CU

48

9.58%

113.71%

5.36%

Fortis Inc.

FTS

46

7.38%

64.68%

3.72%

Toromount Industries Ltd

TIH

30

12.47%

37.07%

1.32%

Canadian Western Bank

CWB

28

6.72%

44.05%

3.75%

Atco Ltd

ACO.X

26

13.49%

73.23%

4.51%

Thomson Reuters

TRI

26

3.54%

38.63%

1.97%

Empire Company Ltd

EMP.A

25

5.92%

20.49%

1.41%

Imperial Oil

IMO

25

10.33%

-148.46%

3.82%

Metro Inc

MRU

25

15.27%

27.72%

1.12%

Canadian National Railway

CNR

24

16.09%

47.10%

1.64%

Enbridge Inc

ENB

24

15.1%

291.05%

7.70%

Saputo Inc

SAP

20

5.97%

31.69%

1.88%

TC Energy Corp

TRP

19

6.70%

26.92%

5.43%

Canadian National Resources LTD

CNQ

19

10.76%

-322.32%

5.43%

CCL Industries Inc

CCL.B

18

25.32%

25.95%

1.21%

Transcontinental Inc.

TCL.A

18

6.84%

40.22%

4.65%

Finning International Inc

FTT

18

3.54%

63.81%

3.02%

Ritchie Bros Auctioneers

RBA

17

11.08%

51.28%

1.24%

TELUS Corp

SU

16

8.18%

69.73%

4.58%

Cogeco Communications Inc.

CCA

16

13.25%

23.56%

2.35%

Telus Corporation

T

15

8.7%

81.37%

4.63%

Canadian Dividend Aristocrat Definition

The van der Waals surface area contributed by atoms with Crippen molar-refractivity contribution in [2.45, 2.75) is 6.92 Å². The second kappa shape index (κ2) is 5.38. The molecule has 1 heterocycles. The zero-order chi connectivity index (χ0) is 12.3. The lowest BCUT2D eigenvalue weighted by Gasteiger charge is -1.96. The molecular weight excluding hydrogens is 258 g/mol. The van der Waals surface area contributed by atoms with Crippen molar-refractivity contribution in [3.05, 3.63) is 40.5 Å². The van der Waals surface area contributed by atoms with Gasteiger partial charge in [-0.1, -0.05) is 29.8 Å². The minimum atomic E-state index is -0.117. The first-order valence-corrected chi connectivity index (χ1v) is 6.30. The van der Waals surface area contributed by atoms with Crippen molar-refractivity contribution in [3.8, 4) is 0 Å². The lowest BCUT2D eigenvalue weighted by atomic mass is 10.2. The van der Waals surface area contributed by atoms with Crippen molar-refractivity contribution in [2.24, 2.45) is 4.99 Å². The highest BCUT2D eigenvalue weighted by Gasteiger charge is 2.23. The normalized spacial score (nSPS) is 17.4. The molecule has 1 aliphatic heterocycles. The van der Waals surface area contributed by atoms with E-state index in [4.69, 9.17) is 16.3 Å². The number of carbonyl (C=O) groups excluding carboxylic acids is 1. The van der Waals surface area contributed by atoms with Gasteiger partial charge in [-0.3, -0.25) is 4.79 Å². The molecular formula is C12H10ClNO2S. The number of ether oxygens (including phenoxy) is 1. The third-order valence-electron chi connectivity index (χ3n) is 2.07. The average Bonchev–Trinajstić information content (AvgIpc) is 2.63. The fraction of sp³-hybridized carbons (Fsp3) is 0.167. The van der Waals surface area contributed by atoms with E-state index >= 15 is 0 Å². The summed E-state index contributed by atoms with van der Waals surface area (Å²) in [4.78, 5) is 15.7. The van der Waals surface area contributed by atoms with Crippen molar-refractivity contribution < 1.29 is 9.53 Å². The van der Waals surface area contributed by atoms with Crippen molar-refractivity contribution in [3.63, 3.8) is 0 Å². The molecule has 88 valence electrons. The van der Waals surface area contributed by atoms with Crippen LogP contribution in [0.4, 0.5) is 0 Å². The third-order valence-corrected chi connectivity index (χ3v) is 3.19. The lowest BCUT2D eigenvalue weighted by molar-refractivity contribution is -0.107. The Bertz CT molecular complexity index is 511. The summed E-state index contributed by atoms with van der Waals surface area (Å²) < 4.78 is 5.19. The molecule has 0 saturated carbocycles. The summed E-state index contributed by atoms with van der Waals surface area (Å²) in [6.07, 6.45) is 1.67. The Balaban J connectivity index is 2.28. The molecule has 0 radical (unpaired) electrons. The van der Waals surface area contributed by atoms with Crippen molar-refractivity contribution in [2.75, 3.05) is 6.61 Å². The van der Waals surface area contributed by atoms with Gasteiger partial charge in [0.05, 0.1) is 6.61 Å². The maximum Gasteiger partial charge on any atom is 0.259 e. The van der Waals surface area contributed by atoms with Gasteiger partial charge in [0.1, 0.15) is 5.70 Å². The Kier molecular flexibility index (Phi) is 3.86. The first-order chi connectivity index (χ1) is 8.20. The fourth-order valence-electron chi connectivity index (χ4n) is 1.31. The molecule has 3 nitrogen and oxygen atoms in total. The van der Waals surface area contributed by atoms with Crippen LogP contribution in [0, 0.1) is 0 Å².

While I used the terms dividend achievers and dividend aristocrats for the Canadian stock market  in the previous section, I must highlight that the official definition of the Canadian dividend aristocrat differs from the one established in the U.S.

In order to be considered as a S&P Canadian Dividend Aristocrat, the company must have increased its dividend payout every year for five years – Therefore, we are looking at stocks that have a good potential for raising its dividend but still pretty far away from 25 consecutive years.

Dividend Kings List

In a few years, we will be able to have a shortlist of Canadian dividend kings (including Fortis and Canadian Utilities). In the meantime, where do we find these elusive dividend kings? You’ll have to look at the biggest market in the world – the US!  In the US, there are 30 dividend kings that have increased their dividend at least 50 years in a row.